Friday, November 2
- 06:50 am – Shacharit
- 05:15 pm – Mincha
- 05:17 pm – Candle lighting
- Following the Bais Yaakov Se’udah will be a Choir Presentation, “Ask the Rabbi” Panel, and an Oneg Shabbat. The ladies of our shul are invited to attend.
Saturday, November 3
- 07:45 am – Shacharit at Salem Towers
- 08:45 am – Shacharit
- 09:54 am – Latest time for Kriat Shema
- 10:30 am – Jr. Congregation
- 11:15 am – Kiddush
- 04:00 pm – Torah Class – Halachic Implications of Question 2 (Assisted Suicide)
- 04:50 pm – Mincha and Se’udah Shlishit
- 06:10 pm – Ma’ariv
- 06:24 pm – Shabbat Ends
Remember to set your clocks back one hour before going to bed Saturday night.
November 4 – 9
- 08:00 am – Sunday
- 06:40 am – Monday and Thursday
- 06:50 am – Tuesday, Wednesday, and Friday
- 04:10 pm – Sunday – Thursday, 04:05 pm – Friday
- 04:40 pm – Sunday – Thursday
To print this schedule, click here to go directly to the post, and then press ctrl-P (Windows) or cmd-P (Mac) to print it.
Weekly Words of Torah
The Proper Foundations
Insights into Parshat Vayera of Mr. Zev Miller of Yeshivat Sha’alvim, by Rav Re’uven Ungar of Yeshivat Sha’alvim.
“Vayisah enav vayar v’hineh shelosha anashim nitzavim alav vayar vayarotz likratam mipetach ha’ohel vayishtachavu artza.” (“And he lifted his eyes and he saw, and behold there were three men standing before him, and he saw and he ran to greet them from the door of his tent, and he bowed to the ground.”)
In this pasuk Avraham sees three men approaching his tent, runs towards them to greet them and then bows to the ground. Rashi points out that this pasuk seems to be a bit redundant, stating the word vayar “and he saw” twice. It is taught that the Torah has neither an extra letter nor an extra word written in it. Obviously then, there must be a reason why the pasuk says twice that Avraham saw the three men. Furthermore, Rashi tells us that the Shechina, Divine Presence, was with Avraham in the tent, yet Avraham still goes out to greet these three men who are approaching him. How could Avraham justify going out to greet people while Hashem is with him in his tent?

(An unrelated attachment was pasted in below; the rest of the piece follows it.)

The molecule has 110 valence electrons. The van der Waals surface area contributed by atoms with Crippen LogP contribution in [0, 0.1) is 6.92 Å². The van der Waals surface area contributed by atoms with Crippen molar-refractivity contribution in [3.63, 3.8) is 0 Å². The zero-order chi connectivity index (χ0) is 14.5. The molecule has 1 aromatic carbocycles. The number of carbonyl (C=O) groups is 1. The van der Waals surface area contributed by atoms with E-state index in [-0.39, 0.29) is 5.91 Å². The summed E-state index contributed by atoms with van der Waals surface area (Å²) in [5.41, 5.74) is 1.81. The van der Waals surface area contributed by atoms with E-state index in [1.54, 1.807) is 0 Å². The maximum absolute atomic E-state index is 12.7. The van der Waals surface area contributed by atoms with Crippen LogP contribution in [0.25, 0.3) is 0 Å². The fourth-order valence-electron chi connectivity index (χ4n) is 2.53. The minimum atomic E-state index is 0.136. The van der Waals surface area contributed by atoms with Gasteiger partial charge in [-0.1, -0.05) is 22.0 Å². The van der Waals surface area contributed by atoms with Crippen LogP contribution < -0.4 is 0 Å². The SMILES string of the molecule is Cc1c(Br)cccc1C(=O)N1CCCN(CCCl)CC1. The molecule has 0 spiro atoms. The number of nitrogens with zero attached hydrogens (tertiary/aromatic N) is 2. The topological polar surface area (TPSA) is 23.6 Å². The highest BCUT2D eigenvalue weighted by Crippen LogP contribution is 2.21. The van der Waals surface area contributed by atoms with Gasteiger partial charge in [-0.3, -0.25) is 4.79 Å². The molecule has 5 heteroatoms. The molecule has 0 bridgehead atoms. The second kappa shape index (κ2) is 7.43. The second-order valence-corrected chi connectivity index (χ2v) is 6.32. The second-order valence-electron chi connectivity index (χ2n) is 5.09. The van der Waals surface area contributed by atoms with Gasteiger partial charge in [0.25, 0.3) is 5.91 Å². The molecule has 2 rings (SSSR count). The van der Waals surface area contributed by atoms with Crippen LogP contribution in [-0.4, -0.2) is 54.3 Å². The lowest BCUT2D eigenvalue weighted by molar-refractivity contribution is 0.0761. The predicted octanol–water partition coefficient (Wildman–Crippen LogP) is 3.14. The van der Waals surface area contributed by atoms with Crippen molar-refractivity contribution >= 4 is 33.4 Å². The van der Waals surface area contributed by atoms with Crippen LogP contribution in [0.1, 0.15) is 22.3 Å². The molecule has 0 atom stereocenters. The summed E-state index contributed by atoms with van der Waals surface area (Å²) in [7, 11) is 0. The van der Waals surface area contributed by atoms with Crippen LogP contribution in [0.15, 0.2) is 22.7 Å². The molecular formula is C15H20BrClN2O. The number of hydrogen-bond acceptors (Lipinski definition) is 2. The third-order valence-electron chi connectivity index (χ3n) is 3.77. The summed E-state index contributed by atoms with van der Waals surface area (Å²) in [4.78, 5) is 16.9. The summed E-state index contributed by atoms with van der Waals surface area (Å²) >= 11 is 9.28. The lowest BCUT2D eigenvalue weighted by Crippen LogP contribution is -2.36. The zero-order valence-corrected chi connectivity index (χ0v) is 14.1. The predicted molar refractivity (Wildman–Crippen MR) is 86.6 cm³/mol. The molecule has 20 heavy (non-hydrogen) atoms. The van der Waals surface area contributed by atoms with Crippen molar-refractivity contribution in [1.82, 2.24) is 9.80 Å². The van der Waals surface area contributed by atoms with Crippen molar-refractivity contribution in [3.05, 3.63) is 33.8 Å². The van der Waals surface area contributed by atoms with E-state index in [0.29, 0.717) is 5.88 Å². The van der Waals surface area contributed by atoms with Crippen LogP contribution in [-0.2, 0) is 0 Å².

Rav Moshe Feinstein, in his sefer Darash Moshe, suggests an answer as to why there is the double lashon of “vayar” in the pasuk. Rav Moshe Feinstein says that to truly accomplish something one must utilize two types of “seeing” in order to do that which he sets out to do. First, one must take notice of what has to be done. This should be followed by the second act of “seeing”, or analyzing, which is to determine the best way to perform the deed. Rav Moshe Feinstein applies this idea to Avraham’s situation and explains that Avraham first had to see (1) what needed to be done and determined that it was the mitzvah of Hachnasat Orchim. Once Avraham knew that he had to perform Hachnasat Orchim, he then needed to see (2) how this specific Mitzvah could be done in the most productive way. Avraham decided that the best way to perform this Mitzvah was to run out and greet these guests and prepare a meal for them.